- We do not know "a lot" about Shakespeare's schooling. In fact we know nothing. It is assumed he went to the local grammar school, which he would have been able to do for free - but the records don't survive. If so, his schooling would have ended around the age of 14. He didn't go to university. A lot has been written about the curriculum if grammar schools at the time, but what if anything he learnt there is a matter of speculation. While it is true that Ben Jonson didn't go to university, nevertheless we know he was personally mentored by William Camden, and was scrupulous in his scholasticism. No such (or any) account exists of Shakespeare's schooling.

We have little to no evidence about the schooling of Jonson, of Chapman (of Chapman's Homer), of Webster, of Dekker, of Drayton etc. etc. etc. Not knowing about the schooling of an Elizabethan author is the norm, not the exception.

- Susanna Shakespeare's signature was "painfully formed", suggesting she couldn't write,

Or that she had a cramp. Or had injured her hand. Or who knows what.

- The norm for girls brought up in literate households was, in fact, to be literate.

Actually, female literacy badly lagged male literacy in both the 16th and 17th centuries. Girls were not permitted to attend grammar schools.

How much more would we expect this of Shakespeare, whose plays abound with intelligent women. It is truly odd that his daughters were functionally illiterate, when he could afford the largest house in Stratford. It can only suggest his having no care for posterity - or that he wasn't the author.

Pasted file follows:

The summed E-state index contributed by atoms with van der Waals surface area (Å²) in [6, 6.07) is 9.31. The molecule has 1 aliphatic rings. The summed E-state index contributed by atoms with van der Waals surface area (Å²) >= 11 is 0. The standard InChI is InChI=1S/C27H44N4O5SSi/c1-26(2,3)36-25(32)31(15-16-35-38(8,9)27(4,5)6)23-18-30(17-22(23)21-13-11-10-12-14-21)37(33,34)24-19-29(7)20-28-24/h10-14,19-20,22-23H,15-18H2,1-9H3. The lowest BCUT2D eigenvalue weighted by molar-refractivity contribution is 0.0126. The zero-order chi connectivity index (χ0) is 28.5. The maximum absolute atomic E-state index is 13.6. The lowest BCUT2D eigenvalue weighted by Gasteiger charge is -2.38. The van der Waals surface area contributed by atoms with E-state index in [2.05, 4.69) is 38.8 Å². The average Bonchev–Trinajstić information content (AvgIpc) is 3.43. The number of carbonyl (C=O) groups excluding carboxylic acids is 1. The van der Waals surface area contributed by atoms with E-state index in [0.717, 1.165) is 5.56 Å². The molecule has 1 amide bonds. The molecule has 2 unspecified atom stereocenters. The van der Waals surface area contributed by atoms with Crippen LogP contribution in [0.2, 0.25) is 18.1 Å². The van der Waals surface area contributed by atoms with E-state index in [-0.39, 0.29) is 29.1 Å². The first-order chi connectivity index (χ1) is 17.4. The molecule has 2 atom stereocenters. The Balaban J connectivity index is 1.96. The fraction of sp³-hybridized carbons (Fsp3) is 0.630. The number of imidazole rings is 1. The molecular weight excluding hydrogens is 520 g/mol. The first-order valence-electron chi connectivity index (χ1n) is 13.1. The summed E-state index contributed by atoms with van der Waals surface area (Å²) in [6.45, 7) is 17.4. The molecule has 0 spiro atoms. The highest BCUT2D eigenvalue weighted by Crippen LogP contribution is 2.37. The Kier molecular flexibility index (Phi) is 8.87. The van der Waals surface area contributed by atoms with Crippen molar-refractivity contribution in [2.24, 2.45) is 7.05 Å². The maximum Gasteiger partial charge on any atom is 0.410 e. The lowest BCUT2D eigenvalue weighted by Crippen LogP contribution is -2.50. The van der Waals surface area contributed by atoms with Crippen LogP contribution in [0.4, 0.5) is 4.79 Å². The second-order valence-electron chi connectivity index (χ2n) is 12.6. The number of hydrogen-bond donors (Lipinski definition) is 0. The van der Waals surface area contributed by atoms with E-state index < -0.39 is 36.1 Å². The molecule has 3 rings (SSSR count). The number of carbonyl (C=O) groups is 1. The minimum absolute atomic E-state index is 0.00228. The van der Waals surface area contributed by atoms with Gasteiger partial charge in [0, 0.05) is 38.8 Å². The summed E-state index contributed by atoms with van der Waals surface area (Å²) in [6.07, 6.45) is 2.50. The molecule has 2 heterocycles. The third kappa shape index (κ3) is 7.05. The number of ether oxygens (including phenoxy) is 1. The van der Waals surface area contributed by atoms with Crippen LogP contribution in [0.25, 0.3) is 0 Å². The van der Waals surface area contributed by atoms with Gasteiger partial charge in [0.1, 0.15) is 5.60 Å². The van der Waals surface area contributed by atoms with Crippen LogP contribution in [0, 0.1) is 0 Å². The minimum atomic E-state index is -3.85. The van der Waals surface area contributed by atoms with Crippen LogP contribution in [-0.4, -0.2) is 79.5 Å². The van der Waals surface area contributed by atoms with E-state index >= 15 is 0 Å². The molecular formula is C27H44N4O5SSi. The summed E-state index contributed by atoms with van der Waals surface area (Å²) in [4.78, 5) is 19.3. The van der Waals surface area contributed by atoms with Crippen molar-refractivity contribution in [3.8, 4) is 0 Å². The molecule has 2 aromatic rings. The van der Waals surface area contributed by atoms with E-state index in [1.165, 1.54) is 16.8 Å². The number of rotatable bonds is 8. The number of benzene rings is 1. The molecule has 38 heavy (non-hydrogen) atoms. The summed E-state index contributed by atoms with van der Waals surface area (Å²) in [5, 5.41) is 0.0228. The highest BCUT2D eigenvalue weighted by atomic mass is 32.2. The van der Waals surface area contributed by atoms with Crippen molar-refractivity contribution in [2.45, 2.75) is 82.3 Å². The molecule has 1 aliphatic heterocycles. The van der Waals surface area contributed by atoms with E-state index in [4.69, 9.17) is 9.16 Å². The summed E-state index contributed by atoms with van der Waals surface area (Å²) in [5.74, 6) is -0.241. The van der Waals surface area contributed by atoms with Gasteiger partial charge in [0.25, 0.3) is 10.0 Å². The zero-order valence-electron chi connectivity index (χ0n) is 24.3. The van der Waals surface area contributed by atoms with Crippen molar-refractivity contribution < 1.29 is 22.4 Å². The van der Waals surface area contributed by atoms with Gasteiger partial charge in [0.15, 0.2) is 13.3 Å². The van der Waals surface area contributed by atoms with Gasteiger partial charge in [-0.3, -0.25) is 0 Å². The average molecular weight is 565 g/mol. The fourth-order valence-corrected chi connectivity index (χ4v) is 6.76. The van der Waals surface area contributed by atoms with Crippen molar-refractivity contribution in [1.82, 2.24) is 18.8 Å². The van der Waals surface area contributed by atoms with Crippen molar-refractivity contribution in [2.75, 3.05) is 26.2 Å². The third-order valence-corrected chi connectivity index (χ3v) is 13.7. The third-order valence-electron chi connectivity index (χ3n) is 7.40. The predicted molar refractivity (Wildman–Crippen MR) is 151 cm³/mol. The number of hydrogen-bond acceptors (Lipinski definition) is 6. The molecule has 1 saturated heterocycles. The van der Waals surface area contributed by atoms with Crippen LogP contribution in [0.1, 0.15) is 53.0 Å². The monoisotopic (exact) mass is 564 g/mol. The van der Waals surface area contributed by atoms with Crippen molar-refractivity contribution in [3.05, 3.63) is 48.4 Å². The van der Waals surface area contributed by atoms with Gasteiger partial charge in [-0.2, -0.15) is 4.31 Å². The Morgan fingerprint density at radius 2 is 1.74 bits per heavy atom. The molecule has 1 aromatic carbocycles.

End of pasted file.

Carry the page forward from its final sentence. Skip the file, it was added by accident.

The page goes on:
You know what's really shocking? H.G. Wells's children didn't own a single time machine! What an author writes and how s/he lives his/her life are two separate things.

- Christopher Marlowe's one surviving signature is clearly much more suggestive of his being able with a pen than Susanna, or those attributed to her father. There is less reason to doubt he wrote the plays ascribed to him, as we have many contemporary accounts of him as an author, by colleagues such as Nashe, Greene and Harvey.

Again, we have no accounts of him as a playwright before his death. None. There is every bit as much evidence to suppose that Marlowe was a front for Shakespeare as he tried to break into the literary scene as to suppose that Shakespeare was a front for Marlowe after faking his death. More, in fact, in that we don't need to explain Marlowe's well-attested death away.

Oops. On preview I see Shakespeherian's complaint about the derail. O.K. this will be my last word on the subject.
posted by yoink at 9:45 AM on November 19, 2011 [4 favorites]


It took you three hours to write the comment? :)
posted by iotic at 11:00 AM on November 19, 2011


It took you three hours to write the comment? :)

I guess rather than "preview" I meant "on reading the rest of the thread to see if anyone had already made these points."
posted by yoink at 6:56 PM on November 19, 2011